Cash discount – What is a cash discount?
A cash discount is an incentive offered by a seller to a buyer for paying an invoice ahead of the scheduled due date.
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Cash discounts are incentives offered by sellers that reduce the amount that the buyer owes by either a percentage of the total bill or by a fixed amount.
For example, if an invoice is due in 30 days, a seller could offer the buyer a typical cash discount of 2% if they were to pay the invoice within the first 10 days of receiving it.
Small cash discounts benefit the seller because they increase the likelihood that a buyer will pay quickly. Cash discounts therefore provide the seller with cash faster; at times, it can be better to receive 95% of an invoice within a few days for example, rather than wait 30 or more days to receive the full amount.
Being paid early means that the seller can then reinvest the cash back into the business sooner.
Cash discounts vs. trade discounts
Cash discounts aren’t reductions in the agreed sales price of the goods or services at the time of the transaction – they are a reduction in the amount to be paid by a credit customer (to whom you have given credit terms) if that customer pays within a specified time period.
A cash discount is intended to persuade credit customers to pay their bills quickly – it’s not an incentive to make the purchase.
Cash discounts: shorthand
In accounting, usually the discount amount and the time period within which it’s available, are expressed in a format such as 2/10, n/30. This means a 2% discount is applied if the invoice is paid within ten days, otherwise the payment is due in its entirety within 30 days.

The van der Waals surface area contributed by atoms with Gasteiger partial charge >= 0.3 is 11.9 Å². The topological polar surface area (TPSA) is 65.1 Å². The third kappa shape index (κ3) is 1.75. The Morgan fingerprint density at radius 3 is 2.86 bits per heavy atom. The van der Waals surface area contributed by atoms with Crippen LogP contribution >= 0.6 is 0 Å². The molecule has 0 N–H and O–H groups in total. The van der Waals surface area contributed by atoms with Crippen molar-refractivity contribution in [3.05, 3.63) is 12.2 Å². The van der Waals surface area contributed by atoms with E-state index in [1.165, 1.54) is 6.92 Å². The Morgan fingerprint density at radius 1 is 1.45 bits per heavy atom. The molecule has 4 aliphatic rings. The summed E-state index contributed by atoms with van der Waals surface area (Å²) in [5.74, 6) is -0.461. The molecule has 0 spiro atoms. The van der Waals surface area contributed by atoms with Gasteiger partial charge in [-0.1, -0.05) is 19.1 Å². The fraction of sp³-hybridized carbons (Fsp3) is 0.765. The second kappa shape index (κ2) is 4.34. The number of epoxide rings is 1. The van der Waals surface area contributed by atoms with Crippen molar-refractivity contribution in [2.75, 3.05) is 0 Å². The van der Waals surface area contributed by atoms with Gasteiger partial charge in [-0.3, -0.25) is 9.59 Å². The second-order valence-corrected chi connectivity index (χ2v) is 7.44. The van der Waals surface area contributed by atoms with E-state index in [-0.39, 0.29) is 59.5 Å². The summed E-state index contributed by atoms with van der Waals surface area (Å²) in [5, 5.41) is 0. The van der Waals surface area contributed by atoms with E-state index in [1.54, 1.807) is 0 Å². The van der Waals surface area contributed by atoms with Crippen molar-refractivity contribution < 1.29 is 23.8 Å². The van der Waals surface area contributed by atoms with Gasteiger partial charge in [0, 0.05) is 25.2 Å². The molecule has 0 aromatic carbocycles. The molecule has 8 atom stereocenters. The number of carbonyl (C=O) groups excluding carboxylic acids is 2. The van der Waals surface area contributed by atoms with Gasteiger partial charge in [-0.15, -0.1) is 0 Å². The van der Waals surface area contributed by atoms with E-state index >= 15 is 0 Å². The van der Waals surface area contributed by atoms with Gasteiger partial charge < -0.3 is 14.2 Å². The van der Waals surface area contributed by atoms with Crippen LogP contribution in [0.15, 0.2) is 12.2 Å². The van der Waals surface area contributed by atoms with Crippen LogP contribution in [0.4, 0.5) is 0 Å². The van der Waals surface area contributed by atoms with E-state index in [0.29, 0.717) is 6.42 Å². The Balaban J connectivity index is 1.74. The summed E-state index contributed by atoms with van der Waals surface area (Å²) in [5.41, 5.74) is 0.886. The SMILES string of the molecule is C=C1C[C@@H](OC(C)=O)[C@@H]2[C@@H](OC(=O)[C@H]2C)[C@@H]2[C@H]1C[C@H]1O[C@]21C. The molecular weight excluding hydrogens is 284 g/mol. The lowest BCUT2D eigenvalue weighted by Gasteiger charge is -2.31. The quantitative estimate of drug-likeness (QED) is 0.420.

Cash discounts and VAT
If, as a supplier, you offer a cash discount on condition the invoice is paid early or within a specific time frame, the VAT charged can be calculated on the basis that the discount will be taken, meaning that the VAT will be a percentage of the net amount after discount.
Here is a simple example of calculating a 10% cash discount when working with VAT:
You’ll need to work out the net price of the goods (i.e. before VAT is added):
And then you’ll need to calculate the VAT:
10% cash discount (£20.00)
Goods after cash discount £180.00
VAT @ 20% of £180.00 = £36.00
Gross invoice total £216.00
Recording cash discounts: net vs. gross method
In accounting, there are two different ways that cash discounts can be recorded in the books: the net method and the gross method.
The net method treats sales revenue as the net amount after the given discount, and any discounts that the buyer doesn’t take are recorded as interest revenue. The discounts are essentially treated as compensation to the seller for providing credit to the buyer.
The gross method views discounts that aren’t taken by the buyer as a portion of total sales revenue – not as separate interest earnings. The gross method is the most common in business practices today.
No matter which recording method is used, a cash discount taken by a buyer will reduce sales revenue.
Cash discounts and SumUp Invoices
SumUp Invoices allows you to add discounts directly to the subtotal of your invoices and takes care of the calculation for you. You can set the percentage and include the terms in our convenient invoice templates.